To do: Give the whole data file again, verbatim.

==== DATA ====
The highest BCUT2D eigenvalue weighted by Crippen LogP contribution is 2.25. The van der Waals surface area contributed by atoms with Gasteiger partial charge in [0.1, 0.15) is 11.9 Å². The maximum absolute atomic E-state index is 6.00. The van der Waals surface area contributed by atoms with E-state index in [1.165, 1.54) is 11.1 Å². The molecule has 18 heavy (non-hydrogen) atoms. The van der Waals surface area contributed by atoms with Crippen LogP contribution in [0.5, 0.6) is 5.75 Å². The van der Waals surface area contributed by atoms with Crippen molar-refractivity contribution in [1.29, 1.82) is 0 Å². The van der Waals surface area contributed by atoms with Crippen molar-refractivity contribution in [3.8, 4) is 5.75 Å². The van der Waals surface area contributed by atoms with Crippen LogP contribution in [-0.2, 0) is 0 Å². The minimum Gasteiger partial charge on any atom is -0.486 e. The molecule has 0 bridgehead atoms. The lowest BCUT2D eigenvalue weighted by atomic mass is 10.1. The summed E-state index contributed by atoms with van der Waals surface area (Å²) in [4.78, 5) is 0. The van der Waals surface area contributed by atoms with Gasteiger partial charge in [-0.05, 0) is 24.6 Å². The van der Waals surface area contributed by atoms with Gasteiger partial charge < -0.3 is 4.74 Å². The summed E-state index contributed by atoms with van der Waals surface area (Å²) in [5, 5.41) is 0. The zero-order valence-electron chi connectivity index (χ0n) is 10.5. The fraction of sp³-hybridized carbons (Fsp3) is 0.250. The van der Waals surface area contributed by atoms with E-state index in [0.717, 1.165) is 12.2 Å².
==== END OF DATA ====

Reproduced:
The highest BCUT2D eigenvalue weighted by Crippen LogP contribution is 2.25. The van der Waals surface area contributed by atoms with Gasteiger partial charge in [0.1, 0.15) is 11.9 Å². The maximum absolute atomic E-state index is 6.00. The van der Waals surface area contributed by atoms with E-state index in [1.165, 1.54) is 11.1 Å². The molecule has 18 heavy (non-hydrogen) atoms. The van der Waals surface area contributed by atoms with Crippen LogP contribution in [0.5, 0.6) is 5.75 Å². The van der Waals surface area contributed by atoms with Crippen molar-refractivity contribution in [1.29, 1.82) is 0 Å². The van der Waals surface area contributed by atoms with Crippen molar-refractivity contribution in [3.8, 4) is 5.75 Å². The van der Waals surface area contributed by atoms with Crippen LogP contribution in [-0.2, 0) is 0 Å². The minimum Gasteiger partial charge on any atom is -0.486 e. The molecule has 0 bridgehead atoms. The lowest BCUT2D eigenvalue weighted by atomic mass is 10.1. The summed E-state index contributed by atoms with van der Waals surface area (Å²) in [4.78, 5) is 0. The van der Waals surface area contributed by atoms with Gasteiger partial charge in [-0.05, 0) is 24.6 Å². The van der Waals surface area contributed by atoms with Gasteiger partial charge < -0.3 is 4.74 Å². The summed E-state index contributed by atoms with van der Waals surface area (Å²) in [5, 5.41) is 0. The zero-order valence-electron chi connectivity index (χ0n) is 10.5. The fraction of sp³-hybridized carbons (Fsp3) is 0.250. The van der Waals surface area contributed by atoms with E-state index in [0.717, 1.165) is 12.2 Å².